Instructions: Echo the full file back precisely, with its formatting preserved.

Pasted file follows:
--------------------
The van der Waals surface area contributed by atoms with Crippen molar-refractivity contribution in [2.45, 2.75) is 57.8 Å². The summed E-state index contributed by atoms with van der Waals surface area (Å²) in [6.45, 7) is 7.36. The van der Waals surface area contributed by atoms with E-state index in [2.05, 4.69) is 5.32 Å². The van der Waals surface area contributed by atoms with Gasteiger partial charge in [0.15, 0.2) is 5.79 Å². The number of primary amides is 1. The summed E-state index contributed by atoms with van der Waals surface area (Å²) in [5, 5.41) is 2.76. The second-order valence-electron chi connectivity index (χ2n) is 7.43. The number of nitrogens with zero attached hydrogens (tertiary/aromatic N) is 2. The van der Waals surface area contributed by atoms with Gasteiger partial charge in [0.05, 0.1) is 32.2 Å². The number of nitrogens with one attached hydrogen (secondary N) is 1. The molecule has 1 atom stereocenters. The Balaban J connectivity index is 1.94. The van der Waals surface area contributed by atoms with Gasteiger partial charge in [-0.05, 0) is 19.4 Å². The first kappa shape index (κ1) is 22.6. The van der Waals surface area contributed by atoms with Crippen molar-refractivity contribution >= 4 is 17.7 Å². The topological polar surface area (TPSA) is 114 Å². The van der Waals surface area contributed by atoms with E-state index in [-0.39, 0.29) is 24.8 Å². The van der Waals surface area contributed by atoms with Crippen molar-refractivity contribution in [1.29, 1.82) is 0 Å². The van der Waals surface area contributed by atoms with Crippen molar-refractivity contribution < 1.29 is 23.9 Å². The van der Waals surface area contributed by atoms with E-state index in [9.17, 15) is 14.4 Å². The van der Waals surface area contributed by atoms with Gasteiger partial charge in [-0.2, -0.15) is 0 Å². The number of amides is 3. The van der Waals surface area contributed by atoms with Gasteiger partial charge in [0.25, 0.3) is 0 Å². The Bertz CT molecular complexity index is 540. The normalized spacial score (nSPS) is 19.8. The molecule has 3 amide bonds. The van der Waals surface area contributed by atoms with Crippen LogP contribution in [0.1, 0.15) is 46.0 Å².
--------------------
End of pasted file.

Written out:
The van der Waals surface area contributed by atoms with Crippen molar-refractivity contribution in [2.45, 2.75) is 57.8 Å². The summed E-state index contributed by atoms with van der Waals surface area (Å²) in [6.45, 7) is 7.36. The van der Waals surface area contributed by atoms with E-state index in [2.05, 4.69) is 5.32 Å². The van der Waals surface area contributed by atoms with Gasteiger partial charge in [0.15, 0.2) is 5.79 Å². The number of primary amides is 1. The summed E-state index contributed by atoms with van der Waals surface area (Å²) in [5, 5.41) is 2.76. The second-order valence-electron chi connectivity index (χ2n) is 7.43. The number of nitrogens with zero attached hydrogens (tertiary/aromatic N) is 2. The van der Waals surface area contributed by atoms with Gasteiger partial charge in [0.05, 0.1) is 32.2 Å². The number of nitrogens with one attached hydrogen (secondary N) is 1. The molecule has 1 atom stereocenters. The Balaban J connectivity index is 1.94. The van der Waals surface area contributed by atoms with Gasteiger partial charge in [-0.05, 0) is 19.4 Å². The first kappa shape index (κ1) is 22.6. The van der Waals surface area contributed by atoms with Crippen molar-refractivity contribution >= 4 is 17.7 Å². The topological polar surface area (TPSA) is 114 Å². The van der Waals surface area contributed by atoms with E-state index in [-0.39, 0.29) is 24.8 Å². The van der Waals surface area contributed by atoms with Crippen molar-refractivity contribution in [1.29, 1.82) is 0 Å². The van der Waals surface area contributed by atoms with Crippen molar-refractivity contribution < 1.29 is 23.9 Å². The van der Waals surface area contributed by atoms with E-state index in [9.17, 15) is 14.4 Å². The van der Waals surface area contributed by atoms with Gasteiger partial charge in [-0.2, -0.15) is 0 Å². The number of amides is 3. The van der Waals surface area contributed by atoms with Gasteiger partial charge in [0.25, 0.3) is 0 Å². The Bertz CT molecular complexity index is 540. The normalized spacial score (nSPS) is 19.8. The molecule has 3 amide bonds. The van der Waals surface area contributed by atoms with Crippen LogP contribution in [0.1, 0.15) is 46.0 Å².